Some love for Elliott Gould and his early '70s work:
There was certainly an element of bravado in some of his early career decisions. For “Little Murders” (1971), a dark farce based on a Jules Feiffer play, Mr. Gould approached — and briefly secured — Jean-Luc Godard to direct. “I wanted someone really avant-garde,” he said. But the relationship with the irascible Mr. Godard soon foundered.
Mr. Gould said, “I told him: ‘Look, the establishment here does not want to work with you. I want to work with you, and the establishment wants to work with me.’ ” (Mr. Godard’s response, as Mr. Gould tells it, is not printable.)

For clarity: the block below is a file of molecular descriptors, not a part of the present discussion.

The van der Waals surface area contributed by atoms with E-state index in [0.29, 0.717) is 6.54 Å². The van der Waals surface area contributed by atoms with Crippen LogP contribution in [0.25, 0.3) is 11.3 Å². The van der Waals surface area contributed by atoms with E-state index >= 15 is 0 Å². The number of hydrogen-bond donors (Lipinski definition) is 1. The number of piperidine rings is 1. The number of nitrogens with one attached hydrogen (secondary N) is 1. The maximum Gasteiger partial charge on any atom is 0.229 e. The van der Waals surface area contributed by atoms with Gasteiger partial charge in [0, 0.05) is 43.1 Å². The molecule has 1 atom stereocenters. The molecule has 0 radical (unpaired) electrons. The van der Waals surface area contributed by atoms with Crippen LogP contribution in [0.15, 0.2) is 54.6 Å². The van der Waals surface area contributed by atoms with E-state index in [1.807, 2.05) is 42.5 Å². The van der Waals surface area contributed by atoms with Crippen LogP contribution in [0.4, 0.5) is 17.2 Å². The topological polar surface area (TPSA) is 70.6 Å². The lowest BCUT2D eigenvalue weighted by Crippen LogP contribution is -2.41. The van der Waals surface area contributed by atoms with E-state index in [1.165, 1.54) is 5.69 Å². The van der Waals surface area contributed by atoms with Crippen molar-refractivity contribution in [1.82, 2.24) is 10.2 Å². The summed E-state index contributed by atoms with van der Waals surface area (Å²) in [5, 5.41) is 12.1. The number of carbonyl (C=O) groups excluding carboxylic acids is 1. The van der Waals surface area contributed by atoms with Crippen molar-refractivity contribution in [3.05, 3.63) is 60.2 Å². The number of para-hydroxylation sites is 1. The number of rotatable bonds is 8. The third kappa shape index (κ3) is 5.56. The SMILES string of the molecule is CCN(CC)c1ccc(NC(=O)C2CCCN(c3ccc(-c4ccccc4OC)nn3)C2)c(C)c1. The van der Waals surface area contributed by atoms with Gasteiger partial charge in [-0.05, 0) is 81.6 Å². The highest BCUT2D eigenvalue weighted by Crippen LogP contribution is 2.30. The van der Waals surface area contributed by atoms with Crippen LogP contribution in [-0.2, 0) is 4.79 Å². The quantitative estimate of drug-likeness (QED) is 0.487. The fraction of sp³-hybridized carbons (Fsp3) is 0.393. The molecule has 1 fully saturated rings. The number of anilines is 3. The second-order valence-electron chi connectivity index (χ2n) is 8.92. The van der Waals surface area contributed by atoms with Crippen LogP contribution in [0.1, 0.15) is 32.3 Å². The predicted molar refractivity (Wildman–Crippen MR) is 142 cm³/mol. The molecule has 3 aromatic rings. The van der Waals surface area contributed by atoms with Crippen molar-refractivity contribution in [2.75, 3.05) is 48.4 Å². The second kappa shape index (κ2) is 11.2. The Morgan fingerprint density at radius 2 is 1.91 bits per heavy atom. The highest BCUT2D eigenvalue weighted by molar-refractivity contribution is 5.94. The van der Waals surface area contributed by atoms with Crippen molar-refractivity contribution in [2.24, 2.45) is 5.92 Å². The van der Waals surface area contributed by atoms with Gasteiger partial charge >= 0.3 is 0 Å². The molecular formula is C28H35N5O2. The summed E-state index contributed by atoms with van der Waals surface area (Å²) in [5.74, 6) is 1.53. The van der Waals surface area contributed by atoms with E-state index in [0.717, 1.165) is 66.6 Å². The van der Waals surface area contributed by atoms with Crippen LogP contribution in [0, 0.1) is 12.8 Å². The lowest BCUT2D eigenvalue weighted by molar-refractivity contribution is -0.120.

The studio ended up installing the actor Alan Arkin as director. “Elliott was a dream as an actor and a producer,” said Mr. Arkin, who added that the characterization of Mr. Gould as an emblem of uptightness was misleading. “I’ve always thought he had a looseness about him.”
Should some other films have been included? (NYT, Between Productions)